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LLANO COUNTY, Texas — Not only were homes destroyed in last October’s historic flooding, but the Llano River’s natural protections were also washed away. Crews are now working to revitalize them.
“I always enjoyed nature, plants, [the] river and boating,” said Eva Broad, who was volunteering to help out Texas Parks and Wildlife with the habitat revival project.
She was one of more than a dozen people helping to rebuild the habitats washed away by the flooding.
“What we’re doing here is jump-starting [the] recovery process,” said Ryan McGillicuddy, a biologist with Texas Parks and Wildlife.
The new plants will grow in the next three years to help with the flooding recovery process.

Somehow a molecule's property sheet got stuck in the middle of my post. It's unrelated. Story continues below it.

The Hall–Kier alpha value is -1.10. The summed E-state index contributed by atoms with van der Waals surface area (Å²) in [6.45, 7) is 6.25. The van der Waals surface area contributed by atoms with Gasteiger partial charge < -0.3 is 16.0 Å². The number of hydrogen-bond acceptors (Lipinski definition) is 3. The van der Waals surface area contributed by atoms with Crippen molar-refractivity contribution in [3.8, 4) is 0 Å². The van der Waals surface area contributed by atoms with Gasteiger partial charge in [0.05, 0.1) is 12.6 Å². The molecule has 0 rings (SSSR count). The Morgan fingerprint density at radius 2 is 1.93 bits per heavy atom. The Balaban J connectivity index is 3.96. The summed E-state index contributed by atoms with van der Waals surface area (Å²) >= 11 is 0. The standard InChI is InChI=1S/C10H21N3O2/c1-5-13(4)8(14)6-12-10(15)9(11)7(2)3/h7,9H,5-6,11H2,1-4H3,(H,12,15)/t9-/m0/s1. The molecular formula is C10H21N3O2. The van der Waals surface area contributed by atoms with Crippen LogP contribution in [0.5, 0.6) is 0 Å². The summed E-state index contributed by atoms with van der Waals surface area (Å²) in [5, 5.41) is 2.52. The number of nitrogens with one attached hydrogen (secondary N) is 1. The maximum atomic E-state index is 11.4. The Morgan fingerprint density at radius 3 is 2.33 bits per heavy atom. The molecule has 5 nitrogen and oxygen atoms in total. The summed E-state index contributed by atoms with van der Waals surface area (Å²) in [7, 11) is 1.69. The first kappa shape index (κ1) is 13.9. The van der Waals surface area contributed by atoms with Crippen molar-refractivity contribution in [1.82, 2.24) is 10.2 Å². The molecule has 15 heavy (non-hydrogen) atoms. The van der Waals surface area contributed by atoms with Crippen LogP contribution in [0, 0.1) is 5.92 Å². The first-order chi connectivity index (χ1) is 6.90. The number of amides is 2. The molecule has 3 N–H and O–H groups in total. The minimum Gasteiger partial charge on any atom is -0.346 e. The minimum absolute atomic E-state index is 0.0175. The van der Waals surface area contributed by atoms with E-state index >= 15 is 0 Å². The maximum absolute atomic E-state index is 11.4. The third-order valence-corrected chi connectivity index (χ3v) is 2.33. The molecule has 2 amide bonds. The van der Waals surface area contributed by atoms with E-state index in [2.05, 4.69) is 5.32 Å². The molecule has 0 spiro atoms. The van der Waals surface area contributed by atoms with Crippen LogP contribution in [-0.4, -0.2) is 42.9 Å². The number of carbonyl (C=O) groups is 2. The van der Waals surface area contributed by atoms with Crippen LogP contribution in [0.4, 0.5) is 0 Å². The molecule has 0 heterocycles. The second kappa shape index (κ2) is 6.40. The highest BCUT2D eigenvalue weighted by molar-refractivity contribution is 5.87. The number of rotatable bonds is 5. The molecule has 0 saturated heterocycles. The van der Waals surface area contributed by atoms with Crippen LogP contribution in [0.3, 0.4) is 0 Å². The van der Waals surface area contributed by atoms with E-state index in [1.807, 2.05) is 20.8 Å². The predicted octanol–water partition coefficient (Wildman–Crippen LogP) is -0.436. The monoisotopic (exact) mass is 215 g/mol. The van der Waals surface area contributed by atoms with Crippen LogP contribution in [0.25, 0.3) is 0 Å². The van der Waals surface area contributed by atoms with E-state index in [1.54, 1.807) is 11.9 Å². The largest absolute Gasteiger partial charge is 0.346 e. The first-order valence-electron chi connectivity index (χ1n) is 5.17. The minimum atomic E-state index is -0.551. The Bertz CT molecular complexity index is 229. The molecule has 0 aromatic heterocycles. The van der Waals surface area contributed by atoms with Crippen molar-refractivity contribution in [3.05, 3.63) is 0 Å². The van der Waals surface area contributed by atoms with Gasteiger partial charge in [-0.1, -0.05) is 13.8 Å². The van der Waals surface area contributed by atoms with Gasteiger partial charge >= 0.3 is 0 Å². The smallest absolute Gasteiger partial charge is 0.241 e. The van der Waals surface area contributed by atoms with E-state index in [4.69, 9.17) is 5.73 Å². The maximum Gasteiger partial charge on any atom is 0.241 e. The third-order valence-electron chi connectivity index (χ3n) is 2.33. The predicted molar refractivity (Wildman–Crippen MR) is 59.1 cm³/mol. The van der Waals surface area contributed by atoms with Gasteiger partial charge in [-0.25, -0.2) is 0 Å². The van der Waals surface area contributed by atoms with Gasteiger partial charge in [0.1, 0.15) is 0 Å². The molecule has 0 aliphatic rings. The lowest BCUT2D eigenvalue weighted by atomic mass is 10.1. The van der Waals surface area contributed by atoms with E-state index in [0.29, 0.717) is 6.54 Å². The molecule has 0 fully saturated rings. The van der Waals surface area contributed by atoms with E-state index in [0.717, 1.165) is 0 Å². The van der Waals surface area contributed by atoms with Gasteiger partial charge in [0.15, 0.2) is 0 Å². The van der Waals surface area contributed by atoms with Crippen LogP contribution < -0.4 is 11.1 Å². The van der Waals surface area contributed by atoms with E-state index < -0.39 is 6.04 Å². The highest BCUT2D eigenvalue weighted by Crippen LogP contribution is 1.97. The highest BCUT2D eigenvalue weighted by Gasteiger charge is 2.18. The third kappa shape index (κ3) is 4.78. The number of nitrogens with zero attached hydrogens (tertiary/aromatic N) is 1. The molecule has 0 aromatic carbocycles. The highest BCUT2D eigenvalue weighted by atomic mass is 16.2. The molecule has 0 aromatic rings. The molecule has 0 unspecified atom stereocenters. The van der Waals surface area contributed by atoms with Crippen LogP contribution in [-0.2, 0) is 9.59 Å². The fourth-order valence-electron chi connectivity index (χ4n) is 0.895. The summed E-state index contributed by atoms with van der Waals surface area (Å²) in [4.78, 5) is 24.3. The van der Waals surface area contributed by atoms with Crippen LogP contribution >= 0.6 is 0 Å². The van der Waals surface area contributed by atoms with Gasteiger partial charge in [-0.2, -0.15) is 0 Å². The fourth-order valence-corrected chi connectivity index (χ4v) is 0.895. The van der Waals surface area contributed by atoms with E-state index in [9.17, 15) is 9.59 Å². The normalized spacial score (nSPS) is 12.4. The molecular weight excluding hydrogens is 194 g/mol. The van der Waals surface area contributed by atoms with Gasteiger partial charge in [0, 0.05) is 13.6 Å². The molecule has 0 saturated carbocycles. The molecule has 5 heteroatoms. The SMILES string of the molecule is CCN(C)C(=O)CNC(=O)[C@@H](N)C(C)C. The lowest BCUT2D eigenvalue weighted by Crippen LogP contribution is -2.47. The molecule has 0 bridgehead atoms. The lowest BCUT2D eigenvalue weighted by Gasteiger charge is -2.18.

“Part of the importance is to get it colonized with beneficial plants,” said McGillicuddy.
He said revitalizing habitats will help reduce unwanted invasive species.
“Those areas affected by flood are easily colonized by non-desirable invasive species, they’ll rapidly colonize an area that’s been disturbed by a rapid flood event,” he said.
The goal is also to help reduce erosion of the soil. The habitats also provide a good home to many different species.
Volunteers are not only having fun out in the elements, they’re helping conserve the Llano River’s ecosystem.
“Nature has always been very important to me and desirable,” said Broad.
Volunteer crews will be coming back in the fall to plant some of the trees destroyed by the flooding.
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